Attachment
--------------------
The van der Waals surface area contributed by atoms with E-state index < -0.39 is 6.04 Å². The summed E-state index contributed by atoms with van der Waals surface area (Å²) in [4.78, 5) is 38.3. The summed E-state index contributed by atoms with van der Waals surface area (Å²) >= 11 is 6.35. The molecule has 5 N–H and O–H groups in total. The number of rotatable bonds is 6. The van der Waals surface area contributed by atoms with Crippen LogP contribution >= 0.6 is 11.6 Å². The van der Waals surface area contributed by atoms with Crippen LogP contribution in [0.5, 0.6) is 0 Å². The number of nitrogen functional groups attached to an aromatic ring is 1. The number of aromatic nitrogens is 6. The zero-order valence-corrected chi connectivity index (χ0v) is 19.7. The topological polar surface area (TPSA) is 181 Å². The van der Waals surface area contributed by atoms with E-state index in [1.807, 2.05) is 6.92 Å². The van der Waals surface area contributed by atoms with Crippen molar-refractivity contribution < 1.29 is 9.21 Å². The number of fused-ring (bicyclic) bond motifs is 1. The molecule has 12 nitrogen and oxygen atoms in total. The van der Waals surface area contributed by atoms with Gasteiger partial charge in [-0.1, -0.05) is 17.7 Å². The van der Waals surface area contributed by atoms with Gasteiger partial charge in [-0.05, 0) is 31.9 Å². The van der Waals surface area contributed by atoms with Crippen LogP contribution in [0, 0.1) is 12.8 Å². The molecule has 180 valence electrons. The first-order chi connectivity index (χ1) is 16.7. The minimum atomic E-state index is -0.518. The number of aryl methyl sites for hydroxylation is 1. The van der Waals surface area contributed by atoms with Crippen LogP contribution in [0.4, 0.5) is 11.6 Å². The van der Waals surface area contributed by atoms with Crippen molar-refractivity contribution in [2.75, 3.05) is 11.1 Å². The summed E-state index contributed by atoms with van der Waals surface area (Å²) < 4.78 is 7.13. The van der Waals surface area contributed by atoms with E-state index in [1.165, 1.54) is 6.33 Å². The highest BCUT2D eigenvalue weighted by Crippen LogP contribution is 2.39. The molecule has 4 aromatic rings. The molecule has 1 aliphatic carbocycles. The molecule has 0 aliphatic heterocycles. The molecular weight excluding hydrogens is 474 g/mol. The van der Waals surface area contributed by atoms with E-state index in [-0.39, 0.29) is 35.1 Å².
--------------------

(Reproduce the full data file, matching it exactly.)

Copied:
The van der Waals surface area contributed by atoms with E-state index < -0.39 is 6.04 Å². The summed E-state index contributed by atoms with van der Waals surface area (Å²) in [4.78, 5) is 38.3. The summed E-state index contributed by atoms with van der Waals surface area (Å²) >= 11 is 6.35. The molecule has 5 N–H and O–H groups in total. The number of rotatable bonds is 6. The van der Waals surface area contributed by atoms with Crippen LogP contribution >= 0.6 is 11.6 Å². The van der Waals surface area contributed by atoms with Crippen LogP contribution in [0.5, 0.6) is 0 Å². The number of nitrogen functional groups attached to an aromatic ring is 1. The number of aromatic nitrogens is 6. The zero-order valence-corrected chi connectivity index (χ0v) is 19.7. The topological polar surface area (TPSA) is 181 Å². The van der Waals surface area contributed by atoms with E-state index in [1.807, 2.05) is 6.92 Å². The van der Waals surface area contributed by atoms with Crippen molar-refractivity contribution < 1.29 is 9.21 Å². The number of fused-ring (bicyclic) bond motifs is 1. The molecule has 12 nitrogen and oxygen atoms in total. The van der Waals surface area contributed by atoms with Gasteiger partial charge in [-0.1, -0.05) is 17.7 Å². The van der Waals surface area contributed by atoms with Gasteiger partial charge in [-0.05, 0) is 31.9 Å². The van der Waals surface area contributed by atoms with Crippen LogP contribution in [0, 0.1) is 12.8 Å². The molecule has 180 valence electrons. The first-order chi connectivity index (χ1) is 16.7. The minimum atomic E-state index is -0.518. The number of aryl methyl sites for hydroxylation is 1. The van der Waals surface area contributed by atoms with Crippen LogP contribution in [0.4, 0.5) is 11.6 Å². The van der Waals surface area contributed by atoms with Crippen molar-refractivity contribution in [2.75, 3.05) is 11.1 Å². The summed E-state index contributed by atoms with van der Waals surface area (Å²) < 4.78 is 7.13. The van der Waals surface area contributed by atoms with E-state index in [1.165, 1.54) is 6.33 Å². The highest BCUT2D eigenvalue weighted by Crippen LogP contribution is 2.39. The molecule has 4 aromatic rings. The molecule has 1 aliphatic carbocycles. The molecule has 0 aliphatic heterocycles. The molecular weight excluding hydrogens is 474 g/mol. The van der Waals surface area contributed by atoms with E-state index in [-0.39, 0.29) is 35.1 Å².